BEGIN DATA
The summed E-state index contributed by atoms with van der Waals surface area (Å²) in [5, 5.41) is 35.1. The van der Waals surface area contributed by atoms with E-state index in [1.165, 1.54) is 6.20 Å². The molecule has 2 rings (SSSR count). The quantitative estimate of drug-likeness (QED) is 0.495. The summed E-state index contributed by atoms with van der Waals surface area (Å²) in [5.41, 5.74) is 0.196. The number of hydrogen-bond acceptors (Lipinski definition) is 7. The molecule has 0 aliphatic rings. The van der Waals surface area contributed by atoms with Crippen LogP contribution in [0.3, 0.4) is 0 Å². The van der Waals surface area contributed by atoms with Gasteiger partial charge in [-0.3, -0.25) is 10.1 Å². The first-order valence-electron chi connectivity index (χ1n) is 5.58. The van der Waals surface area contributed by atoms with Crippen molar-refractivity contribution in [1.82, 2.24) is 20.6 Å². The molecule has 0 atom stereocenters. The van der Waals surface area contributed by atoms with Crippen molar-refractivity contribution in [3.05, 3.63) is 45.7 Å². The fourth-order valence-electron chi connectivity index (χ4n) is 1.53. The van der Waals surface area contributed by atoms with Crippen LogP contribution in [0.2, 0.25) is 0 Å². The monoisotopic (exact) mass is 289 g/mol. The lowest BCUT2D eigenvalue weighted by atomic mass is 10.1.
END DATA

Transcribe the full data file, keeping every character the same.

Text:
The summed E-state index contributed by atoms with van der Waals surface area (Å²) in [5, 5.41) is 35.1. The van der Waals surface area contributed by atoms with E-state index in [1.165, 1.54) is 6.20 Å². The molecule has 2 rings (SSSR count). The quantitative estimate of drug-likeness (QED) is 0.495. The summed E-state index contributed by atoms with van der Waals surface area (Å²) in [5.41, 5.74) is 0.196. The number of hydrogen-bond acceptors (Lipinski definition) is 7. The molecule has 0 aliphatic rings. The van der Waals surface area contributed by atoms with Crippen LogP contribution in [0.3, 0.4) is 0 Å². The van der Waals surface area contributed by atoms with Gasteiger partial charge in [-0.3, -0.25) is 10.1 Å². The first-order valence-electron chi connectivity index (χ1n) is 5.58. The van der Waals surface area contributed by atoms with Crippen molar-refractivity contribution in [1.82, 2.24) is 20.6 Å². The molecule has 0 atom stereocenters. The van der Waals surface area contributed by atoms with Crippen molar-refractivity contribution in [3.05, 3.63) is 45.7 Å². The fourth-order valence-electron chi connectivity index (χ4n) is 1.53. The van der Waals surface area contributed by atoms with Crippen LogP contribution in [0.2, 0.25) is 0 Å². The monoisotopic (exact) mass is 289 g/mol. The lowest BCUT2D eigenvalue weighted by atomic mass is 10.1.